[ soo-dair-ee-uh m ]
/ suˈdɛər i əm /

noun, plural su·dar·i·a [soo-dair-ee-uh] /suˈdɛər i ə/.

(in ancient Rome) a cloth, usually of linen, for wiping the face; handkerchief.
(sometimes initial capital letter) veronica1(def 3).

Origin of sudarium

1595–1605; < Latin sūdārium, equivalent to sūd(āre) to sweat + -ārium -ary Unabridged Based on the Random House Unabridged Dictionary, © Random House, Inc. 2019

Examples from the Web for sudarium

  • Veronica, holding the napkin or "sudarium," "flourishing a marble pocket-handkerchief."

    Walks in Rome|Augustus J.C. Hare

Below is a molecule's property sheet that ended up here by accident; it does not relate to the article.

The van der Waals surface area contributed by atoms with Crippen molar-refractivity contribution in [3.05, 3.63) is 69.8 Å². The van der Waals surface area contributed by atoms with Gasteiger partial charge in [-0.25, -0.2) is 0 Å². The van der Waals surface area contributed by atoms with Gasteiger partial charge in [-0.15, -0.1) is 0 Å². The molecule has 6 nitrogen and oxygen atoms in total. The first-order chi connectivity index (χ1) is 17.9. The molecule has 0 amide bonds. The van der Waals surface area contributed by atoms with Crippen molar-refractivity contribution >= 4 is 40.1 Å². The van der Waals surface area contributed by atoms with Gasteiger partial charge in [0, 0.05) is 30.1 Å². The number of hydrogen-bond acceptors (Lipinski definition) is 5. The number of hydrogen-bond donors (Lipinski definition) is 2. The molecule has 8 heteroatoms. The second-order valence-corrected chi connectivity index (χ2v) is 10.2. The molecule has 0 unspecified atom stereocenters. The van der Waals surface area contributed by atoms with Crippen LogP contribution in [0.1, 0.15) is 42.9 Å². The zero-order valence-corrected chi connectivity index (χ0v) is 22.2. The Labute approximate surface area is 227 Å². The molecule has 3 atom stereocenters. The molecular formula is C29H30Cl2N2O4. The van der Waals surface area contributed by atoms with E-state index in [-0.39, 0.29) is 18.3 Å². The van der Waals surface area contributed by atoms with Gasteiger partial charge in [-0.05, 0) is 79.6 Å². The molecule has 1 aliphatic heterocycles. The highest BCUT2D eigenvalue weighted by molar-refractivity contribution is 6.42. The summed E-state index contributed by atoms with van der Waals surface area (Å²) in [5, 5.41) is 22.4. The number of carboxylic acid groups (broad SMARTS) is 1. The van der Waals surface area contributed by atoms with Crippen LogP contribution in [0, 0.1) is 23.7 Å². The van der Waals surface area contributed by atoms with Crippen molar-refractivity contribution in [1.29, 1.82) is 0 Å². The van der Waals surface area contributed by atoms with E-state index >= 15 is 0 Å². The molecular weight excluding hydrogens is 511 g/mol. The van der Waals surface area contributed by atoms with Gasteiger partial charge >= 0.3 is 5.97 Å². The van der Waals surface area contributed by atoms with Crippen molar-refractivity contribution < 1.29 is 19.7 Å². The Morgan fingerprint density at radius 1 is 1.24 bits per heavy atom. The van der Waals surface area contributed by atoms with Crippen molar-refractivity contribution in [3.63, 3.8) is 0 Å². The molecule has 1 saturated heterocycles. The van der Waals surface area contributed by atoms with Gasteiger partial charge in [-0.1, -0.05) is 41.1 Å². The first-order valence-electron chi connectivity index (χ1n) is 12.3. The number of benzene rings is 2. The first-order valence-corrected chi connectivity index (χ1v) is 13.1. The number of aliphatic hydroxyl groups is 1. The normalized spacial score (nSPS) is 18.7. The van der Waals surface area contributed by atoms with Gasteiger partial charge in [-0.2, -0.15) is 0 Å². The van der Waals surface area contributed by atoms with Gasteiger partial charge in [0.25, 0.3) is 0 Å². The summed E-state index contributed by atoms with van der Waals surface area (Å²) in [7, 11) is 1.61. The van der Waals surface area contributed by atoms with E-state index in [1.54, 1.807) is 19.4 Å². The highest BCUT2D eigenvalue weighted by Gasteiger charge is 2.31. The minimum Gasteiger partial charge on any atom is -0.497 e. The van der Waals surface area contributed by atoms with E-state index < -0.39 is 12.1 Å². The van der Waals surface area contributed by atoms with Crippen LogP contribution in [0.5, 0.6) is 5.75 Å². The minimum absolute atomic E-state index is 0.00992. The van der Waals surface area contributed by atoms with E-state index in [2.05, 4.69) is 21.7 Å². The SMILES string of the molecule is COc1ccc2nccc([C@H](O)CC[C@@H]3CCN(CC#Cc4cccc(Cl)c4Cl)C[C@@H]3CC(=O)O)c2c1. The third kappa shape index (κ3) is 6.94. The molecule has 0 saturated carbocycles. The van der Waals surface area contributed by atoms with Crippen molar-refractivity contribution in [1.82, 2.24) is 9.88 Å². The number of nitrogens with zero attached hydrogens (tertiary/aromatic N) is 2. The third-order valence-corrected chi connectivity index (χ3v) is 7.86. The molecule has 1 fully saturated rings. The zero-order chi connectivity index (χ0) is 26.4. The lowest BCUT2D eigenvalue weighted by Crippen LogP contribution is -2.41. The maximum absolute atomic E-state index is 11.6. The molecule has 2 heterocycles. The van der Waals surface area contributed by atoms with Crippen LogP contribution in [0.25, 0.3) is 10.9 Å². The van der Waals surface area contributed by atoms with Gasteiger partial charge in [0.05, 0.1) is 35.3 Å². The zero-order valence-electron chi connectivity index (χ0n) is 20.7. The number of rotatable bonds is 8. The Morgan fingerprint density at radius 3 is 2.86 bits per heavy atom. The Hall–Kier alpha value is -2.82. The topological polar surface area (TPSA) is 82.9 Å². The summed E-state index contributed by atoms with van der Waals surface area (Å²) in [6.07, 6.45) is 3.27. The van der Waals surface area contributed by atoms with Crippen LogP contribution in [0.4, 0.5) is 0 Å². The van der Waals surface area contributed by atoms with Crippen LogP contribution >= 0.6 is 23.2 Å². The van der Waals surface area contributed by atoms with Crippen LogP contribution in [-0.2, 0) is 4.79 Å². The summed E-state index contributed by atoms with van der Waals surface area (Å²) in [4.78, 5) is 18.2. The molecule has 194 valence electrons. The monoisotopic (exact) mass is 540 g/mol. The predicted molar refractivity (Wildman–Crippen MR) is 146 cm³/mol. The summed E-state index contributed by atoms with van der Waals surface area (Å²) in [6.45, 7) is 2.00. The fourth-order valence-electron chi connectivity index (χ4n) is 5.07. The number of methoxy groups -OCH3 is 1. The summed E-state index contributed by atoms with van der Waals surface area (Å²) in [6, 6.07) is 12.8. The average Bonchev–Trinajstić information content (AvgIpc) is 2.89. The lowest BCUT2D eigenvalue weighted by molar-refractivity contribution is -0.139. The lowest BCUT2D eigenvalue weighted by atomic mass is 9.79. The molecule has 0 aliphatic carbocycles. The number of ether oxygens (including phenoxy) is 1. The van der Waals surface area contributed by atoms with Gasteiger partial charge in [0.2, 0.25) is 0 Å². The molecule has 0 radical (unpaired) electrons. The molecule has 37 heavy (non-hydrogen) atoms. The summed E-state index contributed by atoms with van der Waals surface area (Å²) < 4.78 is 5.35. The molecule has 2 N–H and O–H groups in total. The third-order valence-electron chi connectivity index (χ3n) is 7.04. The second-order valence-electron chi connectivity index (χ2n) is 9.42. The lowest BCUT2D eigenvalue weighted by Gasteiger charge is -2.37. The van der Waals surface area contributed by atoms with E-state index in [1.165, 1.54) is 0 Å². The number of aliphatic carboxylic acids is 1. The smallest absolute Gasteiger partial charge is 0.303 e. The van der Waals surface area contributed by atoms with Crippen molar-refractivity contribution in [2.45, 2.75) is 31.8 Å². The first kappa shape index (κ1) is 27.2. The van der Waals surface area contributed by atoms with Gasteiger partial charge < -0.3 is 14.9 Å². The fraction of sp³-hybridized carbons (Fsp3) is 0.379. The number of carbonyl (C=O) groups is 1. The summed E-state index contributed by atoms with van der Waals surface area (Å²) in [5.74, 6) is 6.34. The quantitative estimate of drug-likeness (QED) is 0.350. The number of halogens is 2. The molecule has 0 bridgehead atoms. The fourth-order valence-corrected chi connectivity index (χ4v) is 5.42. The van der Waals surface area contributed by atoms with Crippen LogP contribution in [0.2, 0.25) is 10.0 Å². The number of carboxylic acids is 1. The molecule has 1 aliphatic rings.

• Successive excavations have rendered accessible a remarkable series of remains, including several baths, a sudarium, and conduits.

  • Augustus Csar, who was particularly liable to catch cold, continually used a focalium or sudarium.

    Odd Volume|Various

British Dictionary definitions for sudarium

/ (sjʊˈdɛərɪəm) /

noun plural -daria (-ˈdɛərɪə)

another word for sudatorium, veronica 2

Word Origin for sudarium

C17: from Latin, from sūdāre to sweat
Collins English Dictionary - Complete & Unabridged 2012 Digital Edition © William Collins Sons & Co. Ltd. 1979, 1986 © HarperCollins Publishers 1998, 2000, 2003, 2005, 2006, 2007, 2009, 2012